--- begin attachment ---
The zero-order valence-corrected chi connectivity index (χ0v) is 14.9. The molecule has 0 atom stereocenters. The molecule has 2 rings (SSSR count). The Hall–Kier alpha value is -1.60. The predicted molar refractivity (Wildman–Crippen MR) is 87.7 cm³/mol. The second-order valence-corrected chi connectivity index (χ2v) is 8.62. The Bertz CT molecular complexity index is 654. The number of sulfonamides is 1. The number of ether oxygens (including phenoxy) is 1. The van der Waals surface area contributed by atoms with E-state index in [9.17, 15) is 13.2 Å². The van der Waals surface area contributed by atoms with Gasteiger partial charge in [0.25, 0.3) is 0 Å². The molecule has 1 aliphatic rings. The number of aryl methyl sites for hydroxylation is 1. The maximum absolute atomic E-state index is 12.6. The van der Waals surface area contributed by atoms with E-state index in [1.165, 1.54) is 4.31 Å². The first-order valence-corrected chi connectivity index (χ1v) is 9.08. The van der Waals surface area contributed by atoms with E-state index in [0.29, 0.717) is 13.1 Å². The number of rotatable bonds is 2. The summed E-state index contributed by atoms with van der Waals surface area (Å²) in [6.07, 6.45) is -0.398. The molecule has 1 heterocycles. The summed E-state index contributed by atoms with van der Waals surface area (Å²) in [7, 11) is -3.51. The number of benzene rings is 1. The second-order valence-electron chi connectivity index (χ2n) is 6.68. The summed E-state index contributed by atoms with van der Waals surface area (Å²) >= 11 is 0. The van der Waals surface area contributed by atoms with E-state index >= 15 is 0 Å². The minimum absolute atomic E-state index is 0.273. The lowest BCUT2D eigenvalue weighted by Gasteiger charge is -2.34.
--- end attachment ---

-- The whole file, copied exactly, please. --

The zero-order valence-corrected chi connectivity index (χ0v) is 14.9. The molecule has 0 atom stereocenters. The molecule has 2 rings (SSSR count). The Hall–Kier alpha value is -1.60. The predicted molar refractivity (Wildman–Crippen MR) is 87.7 cm³/mol. The second-order valence-corrected chi connectivity index (χ2v) is 8.62. The Bertz CT molecular complexity index is 654. The number of sulfonamides is 1. The number of ether oxygens (including phenoxy) is 1. The van der Waals surface area contributed by atoms with E-state index in [9.17, 15) is 13.2 Å². The van der Waals surface area contributed by atoms with Gasteiger partial charge in [0.25, 0.3) is 0 Å². The molecule has 1 aliphatic rings. The number of aryl methyl sites for hydroxylation is 1. The maximum absolute atomic E-state index is 12.6. The van der Waals surface area contributed by atoms with E-state index in [1.165, 1.54) is 4.31 Å². The first-order valence-corrected chi connectivity index (χ1v) is 9.08. The van der Waals surface area contributed by atoms with E-state index in [0.29, 0.717) is 13.1 Å². The number of rotatable bonds is 2. The summed E-state index contributed by atoms with van der Waals surface area (Å²) in [6.07, 6.45) is -0.398. The molecule has 1 heterocycles. The summed E-state index contributed by atoms with van der Waals surface area (Å²) in [7, 11) is -3.51. The number of benzene rings is 1. The second-order valence-electron chi connectivity index (χ2n) is 6.68. The summed E-state index contributed by atoms with van der Waals surface area (Å²) >= 11 is 0. The van der Waals surface area contributed by atoms with E-state index >= 15 is 0 Å². The minimum absolute atomic E-state index is 0.273. The lowest BCUT2D eigenvalue weighted by Gasteiger charge is -2.34.